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Written by Dr. Chelsea Sanders


Fear shows up in a lot of sneaky ways for some really important reasons, but if we aren’t aware of it, it can dictate our lives in ways that don’t actually serve us. How does fear show up for you? Think back over the last few weeks, has fear been driving your decisions? Have you been held back from doing something that seems important, challenging, or fun? Perhaps you were recently invited to try something new, and you immediately declined due to self-doubt, uncertainty, or a vague sense of unease. Is there something calling to you lately – pulling your body into action, but you find yourself frozen, unable to make a move? To quote the ever-dreamy Brandon Boyd et al. (i.e. major heartthrob of my generation), is it time to ask yourself how much you “let the fear take the wheel and steer”?
I invite you to join me in a brief exercise that can sometimes show us the power of the present moment, especially when uncomfortable emotions (like fear) are feeling like “too much” or seem to be getting in the way. If you feel up for it, I’ll instruct you through a series of suggestions and prompts for where to direct your attention – like a read-along, guided meditation or visualization exercise. I recognize that I may be asking a lot of you, to take this time to check in with yourself. If you could be brave, or patient, or curious, please take a few minutes to try it out. 
First, take a moment to get comfortable in your seat, adjust your posture, allowing for realignment if that is necessary, and find a position to rest comfortably. 
Now take a couple moments to close your eyes and turn your attention towards your breath. When you feel content with that, you may read on.
Now that you have connected with your breath, check in with your body. What do you see? What do you feel? What do you notice going on under the skin? Is there a sense of tension in your chest? A sense of suspended apprehension in your core? Perhaps a lump in your throat, a sense of dread or uncertainty… grief, sadness, helplessness, desperation. Or maybe you feel light; perhaps today is one of buoyancy in your heart, and it feels like light is permeating your being, filtering through your skin like sun rays piercing through the clouds. Your experience is yours… unique to you, your body, this moment in time. Whatever is there, notice that.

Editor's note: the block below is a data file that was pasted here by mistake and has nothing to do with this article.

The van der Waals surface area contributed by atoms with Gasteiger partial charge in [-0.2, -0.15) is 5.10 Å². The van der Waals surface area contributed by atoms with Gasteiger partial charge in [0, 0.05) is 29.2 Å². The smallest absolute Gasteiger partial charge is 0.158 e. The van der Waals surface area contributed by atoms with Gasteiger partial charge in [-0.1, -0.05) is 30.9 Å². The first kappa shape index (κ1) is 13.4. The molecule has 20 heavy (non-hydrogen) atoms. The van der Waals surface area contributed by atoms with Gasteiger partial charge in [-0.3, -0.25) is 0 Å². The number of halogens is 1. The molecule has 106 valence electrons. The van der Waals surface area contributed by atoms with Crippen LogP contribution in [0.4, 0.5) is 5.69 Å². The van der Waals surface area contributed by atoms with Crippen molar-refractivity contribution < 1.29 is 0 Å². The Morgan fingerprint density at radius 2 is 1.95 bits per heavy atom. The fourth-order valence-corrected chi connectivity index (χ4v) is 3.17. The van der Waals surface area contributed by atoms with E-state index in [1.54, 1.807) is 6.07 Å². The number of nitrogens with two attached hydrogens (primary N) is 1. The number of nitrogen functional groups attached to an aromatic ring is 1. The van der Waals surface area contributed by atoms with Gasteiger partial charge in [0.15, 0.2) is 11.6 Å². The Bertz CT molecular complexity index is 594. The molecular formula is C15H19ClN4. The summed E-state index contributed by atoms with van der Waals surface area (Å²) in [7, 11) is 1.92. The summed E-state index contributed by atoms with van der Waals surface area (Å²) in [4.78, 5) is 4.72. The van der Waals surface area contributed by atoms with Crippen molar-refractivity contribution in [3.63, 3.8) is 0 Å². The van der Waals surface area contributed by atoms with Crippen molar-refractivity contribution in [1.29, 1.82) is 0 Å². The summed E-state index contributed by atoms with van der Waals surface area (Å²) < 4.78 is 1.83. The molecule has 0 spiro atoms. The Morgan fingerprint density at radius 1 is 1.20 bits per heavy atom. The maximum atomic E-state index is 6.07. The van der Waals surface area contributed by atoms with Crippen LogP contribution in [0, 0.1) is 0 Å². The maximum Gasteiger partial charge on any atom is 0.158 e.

Breathe. Stay here as long as you like. When you feel ready, read on.
Once you’ve noticed what’s happening in your body, you could try to observe it, label it, and describe it. Where is it located in your body? What is its color and size? Does it have a temperature? What about its texture? Shape? Does it move or change? Go on. See if you can give yourself permission to explore what is there and describe its physical characteristics to yourself. See if you are able to connect with the invisible parts of yourself in this somewhat tangible way. 
Breathe. Try to direct your breath to the part of your body that currently holds your awareness, where most of the observing and describing has taken place. Try to make space with your breath. When you feel ready, read on.
As you watch your experience, notice what it feels like to see it from this perspective. How can you hold space for your experience this way? If you feel an urge to turn away from it, notice that and describe that too. See how long you can sit with yourself this way.
When you feel ready to move on, turn your attention back to your breath. Notice yourself sitting, notice the space you occupy. Notice any sounds around you, and allow yourself to move on with your day.
What did we just do there? What was the point of that? Do you notice anything different? Was it easy? Was it uncomfortable? Has anything changed about the way that you are holding yourself right now?
Connecting with the present moment can be a powerful tool for facing our fears. Fear is an automatic response in our body to the presence of threat – it’s like a built-in alarm system, warning us of possible danger. It’s there to keep us safe, helping us learn what to avoid in order to survive. Sometimes, for a variety of reasons, the sensors for our alarm systems become dysregulated and need recalibrating. Sometimes, the alarm continues to sound long after the threat is gone, or in response to a threat that isn’t actually there. An overactive alarm is responsible for things like PTSD, anxiety and panic disorders, OCD, and sometimes contributes to other challenges like substance use disorders and psychosis. 
Perhaps you know exactly what I mean when I talk about an overactive alarm – sometimes it is really obvious – but fear can also be more subtle in the ways it runs in the background and informs our actions. It could be what is keeping you in a job that you can’t stand, making you feel “stuck” or “in a rut.” It could be keeping you from dating and making new friends, under the guise of being “too busy.” It might even be keeping you from doing day-to-day activities, a low level procrastination that has convinced you that you’re “lazy.” 
Without present moment awareness, we may go on existing in this subconscious state, automatically reacting to our alarms, seemingly without choice in the matter. Present moment awareness takes work. It is a skill that we can develop and practice, so we can learn to recognize our patterns, sit with the discomfort of the alarm reverberating through our bodies, and choose a response that works for our goals and values.
Folks end up in dissatisfying situations for lots of different reasons. I hope that this post has been helpful for you today. If not, I hope you find something helpful soon. If you’d like to talk through your specific situation and see if we can identify what is steering the wheel of your life, please feel free to contact any of the Grounded therapists for an appointment.